By offering your voice and opinions in this survey, you will help Impact DuPage improve the well-being of DuPage County. We will be collecting surveys until Friday, October 31st, 2014. The survey will take an estimated 3-5 minutes to complete.
This survey is available online in English at: http://www.surveymonkey.com/s/impactdupage
and the Spanish version may be found at: http://www.surveymonkey.com/s/impactdupageespanol
For more information about the survey, contact Amy Snodgrass, DuPage Federation on Human Services Reform, email@example.com.”
Please ask family, friends, and co-workers to take the online survey.
Our goal is to hear one response from each DuPage County resident. If you have already taken this survey, thank you for your participation!
Survey results will be available to the public once the assessment process has been completed.
Healthy Lombard will be asking Senior to share for our cable show, Health Local, their Life Long Lessons (on how to stay healthy and enjoy life). We look forward to seeing you at the fair!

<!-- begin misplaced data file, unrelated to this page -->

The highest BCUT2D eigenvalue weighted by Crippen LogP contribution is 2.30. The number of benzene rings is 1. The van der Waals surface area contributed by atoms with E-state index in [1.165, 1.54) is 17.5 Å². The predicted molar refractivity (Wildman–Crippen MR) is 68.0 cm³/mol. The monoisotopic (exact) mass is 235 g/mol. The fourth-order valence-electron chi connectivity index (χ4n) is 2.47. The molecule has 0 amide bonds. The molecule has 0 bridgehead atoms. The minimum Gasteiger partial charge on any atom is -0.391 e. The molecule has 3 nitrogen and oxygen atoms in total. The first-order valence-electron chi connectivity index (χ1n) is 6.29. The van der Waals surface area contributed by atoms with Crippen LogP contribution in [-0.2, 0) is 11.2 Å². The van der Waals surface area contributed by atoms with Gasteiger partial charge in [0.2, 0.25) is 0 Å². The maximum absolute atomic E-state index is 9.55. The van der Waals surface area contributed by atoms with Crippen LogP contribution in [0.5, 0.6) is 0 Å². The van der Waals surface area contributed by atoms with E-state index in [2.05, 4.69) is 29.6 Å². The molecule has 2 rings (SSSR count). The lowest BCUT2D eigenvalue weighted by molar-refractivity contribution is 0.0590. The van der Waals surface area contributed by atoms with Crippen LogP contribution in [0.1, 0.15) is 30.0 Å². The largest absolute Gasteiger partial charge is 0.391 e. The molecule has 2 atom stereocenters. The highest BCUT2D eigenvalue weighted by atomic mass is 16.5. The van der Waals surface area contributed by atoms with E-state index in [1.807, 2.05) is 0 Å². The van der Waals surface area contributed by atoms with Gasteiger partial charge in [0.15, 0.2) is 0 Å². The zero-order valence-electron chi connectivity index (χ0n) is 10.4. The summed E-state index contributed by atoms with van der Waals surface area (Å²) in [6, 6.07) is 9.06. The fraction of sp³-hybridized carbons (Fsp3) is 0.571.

The Glenbard Parent Series: (GPS) Navigating Healthy Families presents A Systematic Approach to Teaching Social Interpersonal Skills to Youth with Autism Spectrum Disorders and Other Social Difficulties with Scott Bellini Ph.D at 12:00pm -2:00p.m. Friday, Sept 26, at the Community Consolidated School District #93 Administration Center in Bloomingdale. The workshop will provide an overview of the Building Social Relationships (BSR) model developed by Dr. Bellini.
The five-step model is a systematic and comprehensive framework to help guide parents and practitioners in the development and implementation of social skills programming. The session will provide the foundation for the model, and cover specific information on how to assess social functioning and evaluate outcomes.
Dr. Bellini will share data and examples of session structure plans for social skills strategies implemented at his clinic, the Social Skills Research Center. Scott Bellini, PhD is the Director of the Social Skills Research Clinic (SSRC), a university based center specializing in developing and examining the outcomes of social skill interventions for youth with Autism Spectrum Disorders. He is also a faculty member in the School Psychology program at Indiana University, Bloomington.